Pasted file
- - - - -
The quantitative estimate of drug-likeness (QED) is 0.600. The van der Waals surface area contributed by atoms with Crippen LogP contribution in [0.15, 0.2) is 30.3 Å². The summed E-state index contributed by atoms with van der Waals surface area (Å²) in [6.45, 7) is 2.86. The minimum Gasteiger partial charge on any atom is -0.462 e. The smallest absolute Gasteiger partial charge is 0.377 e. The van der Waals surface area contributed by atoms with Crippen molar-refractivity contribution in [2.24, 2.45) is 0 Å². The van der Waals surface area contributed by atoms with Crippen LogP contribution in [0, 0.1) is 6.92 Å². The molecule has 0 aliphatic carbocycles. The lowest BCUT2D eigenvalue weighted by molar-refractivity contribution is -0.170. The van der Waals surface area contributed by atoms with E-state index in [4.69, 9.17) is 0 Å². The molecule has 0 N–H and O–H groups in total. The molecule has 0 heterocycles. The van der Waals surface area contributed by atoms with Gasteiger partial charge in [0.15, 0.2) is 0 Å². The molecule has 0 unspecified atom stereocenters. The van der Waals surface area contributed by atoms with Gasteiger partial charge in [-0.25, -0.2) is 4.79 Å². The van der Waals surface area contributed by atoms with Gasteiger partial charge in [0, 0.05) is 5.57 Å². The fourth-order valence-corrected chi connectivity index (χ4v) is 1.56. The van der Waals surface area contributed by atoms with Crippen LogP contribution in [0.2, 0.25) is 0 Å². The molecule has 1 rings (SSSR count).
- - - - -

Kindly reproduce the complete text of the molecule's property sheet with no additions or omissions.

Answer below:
The quantitative estimate of drug-likeness (QED) is 0.600. The van der Waals surface area contributed by atoms with Crippen LogP contribution in [0.15, 0.2) is 30.3 Å². The summed E-state index contributed by atoms with van der Waals surface area (Å²) in [6.45, 7) is 2.86. The minimum Gasteiger partial charge on any atom is -0.462 e. The smallest absolute Gasteiger partial charge is 0.377 e. The van der Waals surface area contributed by atoms with Crippen molar-refractivity contribution in [2.24, 2.45) is 0 Å². The van der Waals surface area contributed by atoms with Crippen LogP contribution in [0, 0.1) is 6.92 Å². The molecule has 0 aliphatic carbocycles. The lowest BCUT2D eigenvalue weighted by molar-refractivity contribution is -0.170. The van der Waals surface area contributed by atoms with E-state index in [4.69, 9.17) is 0 Å². The molecule has 0 N–H and O–H groups in total. The molecule has 0 heterocycles. The van der Waals surface area contributed by atoms with Gasteiger partial charge in [0.15, 0.2) is 0 Å². The molecule has 0 unspecified atom stereocenters. The van der Waals surface area contributed by atoms with Gasteiger partial charge in [-0.25, -0.2) is 4.79 Å². The van der Waals surface area contributed by atoms with Gasteiger partial charge in [0, 0.05) is 5.57 Å². The fourth-order valence-corrected chi connectivity index (χ4v) is 1.56. The van der Waals surface area contributed by atoms with Crippen LogP contribution in [0.2, 0.25) is 0 Å². The molecule has 1 rings (SSSR count).